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Published:May 9th, 2010 10:36 EST
Jerusalem Day May 12, Marking Re-Opening of City to All

Jerusalem Day May 12, Marking Re-Opening of City to All

By SOP newswire2

On May 12, Israelis will celebrate Jerusalem Day, a national holiday commemorating Israel`s liberation of the city after fighting the defensive Six-Day War against Egypt, Syria and Jordan in 1967. As the various Arab armies amassed on Israel`s borders, Israel launched a pre-emptive strike rather than await imminent attack.[1]

Following the war, Israel reunited East and West Jerusalem , providing Christians, Muslims and Jews open, free and safe access to holy sites in the Old City[2] such as the Church of the Holy Sepulcher and the Via Dolorosa for Christians, the Temple Mount for Muslims and the Western Wall and the Mount of Olives for Jews.

Jerusalem has been the spiritual center of the Jewish people for thousands of years and also is Israel`s historic and current capital. Israelis and Jews around the world commemorate Jerusalem Day with celebratory events such as parties and special prayer services in synagogues.[3]

When Israel was established by the United Nations Partition Plan adopted on Nov. 29, 1947, Arab states rejected the plan and invaded Israel in May 1948. After Israel won the War of Independence, Israel maintained control of West Jerusalem while Jordan seized control of East Jerusalem including historically Jewish parts of the Old City. Jordan also controlled major Christian religious sites and did not allow Jews or Christians full access to those places, many of which were desecrated.[4]

Nineteen years after Jordan took control of East Jerusalem and the West Bank, Jordan entered the Six-Day War of June 1967 alongside Egypt, whose president, Gamal Abdel Nasser stated his objective was to destroy Israel.[5] Despite heavy fighting, the Israeli army succeeded in pushing back Jordanian forces and taking control of the Old City, the Temple Mount and the rest of East Jerusalem.[6] Once under Israeli control, the city was reborn as Israel`s capital " a place that all religions could share.[7]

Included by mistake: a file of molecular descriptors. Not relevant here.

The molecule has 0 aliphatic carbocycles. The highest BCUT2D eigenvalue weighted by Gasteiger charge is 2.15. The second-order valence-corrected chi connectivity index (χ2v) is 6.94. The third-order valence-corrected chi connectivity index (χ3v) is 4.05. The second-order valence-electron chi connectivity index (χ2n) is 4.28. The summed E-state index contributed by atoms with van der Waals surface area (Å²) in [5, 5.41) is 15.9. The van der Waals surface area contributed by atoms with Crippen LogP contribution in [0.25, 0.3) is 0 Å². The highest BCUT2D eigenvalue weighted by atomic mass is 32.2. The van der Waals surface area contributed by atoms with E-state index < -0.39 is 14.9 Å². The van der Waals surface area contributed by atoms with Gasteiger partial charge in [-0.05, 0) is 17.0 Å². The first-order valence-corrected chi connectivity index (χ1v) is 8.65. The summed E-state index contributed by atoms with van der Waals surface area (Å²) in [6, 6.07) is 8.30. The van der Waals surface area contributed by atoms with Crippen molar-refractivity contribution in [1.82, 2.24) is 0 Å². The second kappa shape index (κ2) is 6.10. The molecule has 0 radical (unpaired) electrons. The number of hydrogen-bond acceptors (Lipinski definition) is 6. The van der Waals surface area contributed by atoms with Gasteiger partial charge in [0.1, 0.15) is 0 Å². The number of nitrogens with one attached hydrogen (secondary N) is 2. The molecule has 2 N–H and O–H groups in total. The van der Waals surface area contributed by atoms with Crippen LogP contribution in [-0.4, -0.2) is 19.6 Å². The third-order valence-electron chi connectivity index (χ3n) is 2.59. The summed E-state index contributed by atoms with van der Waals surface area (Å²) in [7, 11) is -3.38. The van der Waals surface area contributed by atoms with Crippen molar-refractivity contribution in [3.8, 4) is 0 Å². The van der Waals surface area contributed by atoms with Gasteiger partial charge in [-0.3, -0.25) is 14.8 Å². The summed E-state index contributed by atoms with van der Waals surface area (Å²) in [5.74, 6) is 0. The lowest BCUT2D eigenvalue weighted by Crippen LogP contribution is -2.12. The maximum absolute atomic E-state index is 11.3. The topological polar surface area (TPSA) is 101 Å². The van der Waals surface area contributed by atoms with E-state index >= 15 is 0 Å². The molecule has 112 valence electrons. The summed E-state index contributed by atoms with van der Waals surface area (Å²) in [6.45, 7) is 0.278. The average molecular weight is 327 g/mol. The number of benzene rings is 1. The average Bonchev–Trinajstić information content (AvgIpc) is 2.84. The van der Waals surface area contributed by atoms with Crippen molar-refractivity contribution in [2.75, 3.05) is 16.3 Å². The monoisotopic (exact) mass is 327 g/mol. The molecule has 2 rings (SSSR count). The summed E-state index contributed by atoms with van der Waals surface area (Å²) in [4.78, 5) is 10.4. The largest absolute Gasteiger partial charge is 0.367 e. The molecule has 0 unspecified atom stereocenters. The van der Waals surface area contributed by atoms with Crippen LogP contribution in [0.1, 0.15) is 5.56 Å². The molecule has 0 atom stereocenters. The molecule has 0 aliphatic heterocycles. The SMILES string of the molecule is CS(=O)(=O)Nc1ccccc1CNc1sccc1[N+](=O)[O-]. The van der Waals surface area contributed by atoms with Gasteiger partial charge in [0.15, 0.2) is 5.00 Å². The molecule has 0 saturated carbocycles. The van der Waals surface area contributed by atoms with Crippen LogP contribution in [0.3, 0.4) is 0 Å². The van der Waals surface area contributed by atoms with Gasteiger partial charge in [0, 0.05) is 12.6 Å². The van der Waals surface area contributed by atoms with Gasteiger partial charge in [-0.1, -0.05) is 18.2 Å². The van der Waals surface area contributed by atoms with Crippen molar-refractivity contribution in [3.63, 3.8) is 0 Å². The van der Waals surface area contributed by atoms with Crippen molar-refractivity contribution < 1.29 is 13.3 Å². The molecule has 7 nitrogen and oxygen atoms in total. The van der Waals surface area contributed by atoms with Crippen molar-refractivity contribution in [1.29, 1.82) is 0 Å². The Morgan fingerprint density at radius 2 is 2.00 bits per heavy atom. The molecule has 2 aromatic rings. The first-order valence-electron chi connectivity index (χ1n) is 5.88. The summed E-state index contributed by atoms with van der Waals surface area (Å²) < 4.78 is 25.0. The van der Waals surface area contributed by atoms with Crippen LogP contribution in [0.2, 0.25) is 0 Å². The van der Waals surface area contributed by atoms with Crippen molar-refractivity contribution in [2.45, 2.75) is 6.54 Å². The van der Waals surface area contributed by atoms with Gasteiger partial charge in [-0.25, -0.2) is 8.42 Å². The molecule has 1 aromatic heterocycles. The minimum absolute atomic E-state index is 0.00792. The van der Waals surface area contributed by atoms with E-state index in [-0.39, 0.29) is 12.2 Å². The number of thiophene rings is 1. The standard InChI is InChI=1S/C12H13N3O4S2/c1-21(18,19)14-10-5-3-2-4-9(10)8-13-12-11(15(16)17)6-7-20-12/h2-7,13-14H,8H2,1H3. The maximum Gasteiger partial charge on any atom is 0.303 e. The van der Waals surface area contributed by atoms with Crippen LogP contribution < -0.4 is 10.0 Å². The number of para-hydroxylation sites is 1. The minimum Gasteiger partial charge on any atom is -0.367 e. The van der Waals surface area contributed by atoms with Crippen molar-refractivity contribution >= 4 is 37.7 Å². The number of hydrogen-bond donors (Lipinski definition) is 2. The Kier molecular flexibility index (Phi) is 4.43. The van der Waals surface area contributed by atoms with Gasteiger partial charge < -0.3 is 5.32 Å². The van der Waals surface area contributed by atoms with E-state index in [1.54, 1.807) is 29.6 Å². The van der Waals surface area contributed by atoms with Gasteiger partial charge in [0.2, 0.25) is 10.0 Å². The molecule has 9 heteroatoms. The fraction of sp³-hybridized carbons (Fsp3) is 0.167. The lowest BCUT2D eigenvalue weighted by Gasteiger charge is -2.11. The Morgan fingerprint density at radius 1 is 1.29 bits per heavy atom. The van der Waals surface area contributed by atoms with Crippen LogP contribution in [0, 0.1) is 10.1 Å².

Today, Jerusalem is a mixed city with pockets of Jews and Arabs on both sides of what had been the dividing line between Israel and Jordan. Contrary to the popular myth that Jews live on one side of the Green Line " and Arabs on the other, the city was considered a mosaic " by former Jerusalem Mayor Teddy Kollek and reflects that same diversity today.[8]

Jerusalem by the Numbers

Population

  • 760,000: total residents[9]
  • 492,000: Jewish residents[10]
  • 268,000: Arab residents[11]

Population growth

  • 3 percent: increase in Arab population of Jerusalem in 2007[12]
  • 1 percent: increase in Jewish population in 2007[13]
  • 291 percent: increase in Arab population of Jerusalem between 1967 and 2008[14]
  • 149 percent: increase in Jewish population of Jerusalem between 1967 and 2008[15]

Construction in Jerusalem

  • 800: housing units planned for a mixed Jewish-Arab neighborhood in southern Jerusalem.[16]
  • 39 percent: proportion of Jerusalem`s Jewish and other non-Arab population living in neighborhoods built in areas added to the Jerusalem municipality after 1967[17]
  • 188,400: Jewish and other non-Arab residents of Jerusalem living in neighborhoods built in areas added to the city after 1967[18]
  • 92,000: expected increase in number of Arab residents of Jerusalem by 2020[19]
  • 140,000 people: capacity of land set aside by the Jerusalem Municipality for Arab housing construction[20]
  • 75,000-150,000 people: expected increase in number of Jewish residents of Jerusalem by 2020[21]
  • 44 percent: shortfall in the number of housing units required to accommodate Jewish growth in Jerusalem by 2020[22]
  • 6,000: number of Palestinian houses built in Jerusalem without permits between 1998 and 2002. Of these, 198, or 3.3 percent, were removed by Israel[23]